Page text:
WOMEN OF TRACHIS – Monologue (Deianira)

A monologue from the play by Sophocles

NOTE: This monologue is reprinted from Dramas. Sophocles. London: J.M. Dent & Sons, 1906.


Friends, while our guest is parleying in the house
With the girl-captives, on the point to go,
I am come forth to you in private, first
Wishing to tell you my devices, next
To be condoled with for my injuries.
For I have taken to my house a maid–
A maid no more, but mated, to my thinking–
Even as a shipman takes a load on board,
A losing bargain for my heart! And now
We two abide beneath one coverlet
To be embraced. This reward Heracles–
Faithful and good as we reputed him–
Sends, in return for my long house-tending.
And him I cannot be indignant with,
Often afflicted by this malady;
But to keep house with her, and to go shares
In the same marriage-bond–what wife could do it?
For I see bloom on her side coming on,
And on mine fading; and of such an eye
Will pick the flower, and eschew the rest.
This, then, is what I fear; lest Heracles
Come to be called my consort, but her mate,
The younger woman. Still it is not well
A wife who has discretion, as I said,
Should become wroth; rather in what way, friends,
I may find easement, to deliver me,
Lo, I will tell you. I have long possessed
A keepsake of a monster of old time,
Put by in a brass vessel, which I took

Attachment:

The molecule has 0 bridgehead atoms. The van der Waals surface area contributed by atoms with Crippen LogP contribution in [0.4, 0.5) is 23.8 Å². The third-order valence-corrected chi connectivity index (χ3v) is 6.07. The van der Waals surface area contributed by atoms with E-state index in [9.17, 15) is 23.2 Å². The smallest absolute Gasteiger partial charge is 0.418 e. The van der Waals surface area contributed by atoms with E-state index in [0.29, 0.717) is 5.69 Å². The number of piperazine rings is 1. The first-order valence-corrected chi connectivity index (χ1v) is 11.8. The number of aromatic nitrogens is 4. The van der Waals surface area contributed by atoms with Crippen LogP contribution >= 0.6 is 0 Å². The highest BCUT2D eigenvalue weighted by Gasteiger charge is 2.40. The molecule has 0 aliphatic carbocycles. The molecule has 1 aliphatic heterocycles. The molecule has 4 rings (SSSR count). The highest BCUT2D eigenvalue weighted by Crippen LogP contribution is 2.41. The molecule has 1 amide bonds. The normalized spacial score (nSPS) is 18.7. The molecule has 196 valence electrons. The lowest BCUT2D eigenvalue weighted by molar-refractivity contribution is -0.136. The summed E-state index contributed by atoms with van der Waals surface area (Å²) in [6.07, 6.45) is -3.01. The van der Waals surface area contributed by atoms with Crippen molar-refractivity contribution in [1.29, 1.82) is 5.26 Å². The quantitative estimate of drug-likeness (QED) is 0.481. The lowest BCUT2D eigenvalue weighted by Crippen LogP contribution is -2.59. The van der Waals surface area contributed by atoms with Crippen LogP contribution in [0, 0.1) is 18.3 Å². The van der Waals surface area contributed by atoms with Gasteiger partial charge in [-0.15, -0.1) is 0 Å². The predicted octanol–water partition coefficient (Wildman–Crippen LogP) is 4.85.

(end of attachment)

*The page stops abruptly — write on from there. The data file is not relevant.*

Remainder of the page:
When yet a girl, out of the mortal wound
Of the shag-bosomed Nessus, as he died;
Who used to carry men across the ford
Of the Evenus, a deep stream, for hire,
With his mere hands, plying without oar or sail.
He, when I first with Heracles a bride
Went, at my sire’s disposing, carried me
Upon his back, when he was in mid-passage,
Touched me with wanton hands. And I cried out;
And straight the son of Jove turned, and his hands
Launched a winged shaft; and it whizzed through the breast,
Into his lungs. And as the brute expired,
He spake these words; “Child of old Œneus,
If you will hear, you shall have this much profit,
Seeing you were my last of passengers,
Out of my ferrying; for if you collect
The gore that stiffens round my deadly wound,
Just where the black envenomed shafts were dipped
In blood of the Lernæan water-snake,
A medicine for the heart of Heracles
It shall be to you; so that he shall love
No woman whom he looks on, more than you.”
Mindful of this, my friends–for since his death
It has been carefully locked up at home–
I dipped this tunic, and threw in the whole
Of what he told me just before he died.
This has been done. Now never may I know–
Never be taught–malign experiments;
Nay, those who try them I detest; but if
Against this girl by charms I may prevail,
And by a philtre used on Heracles–
Why, means have been supplied; unless I seem
Busied in vain; if so, I will not do it.

Read the play here

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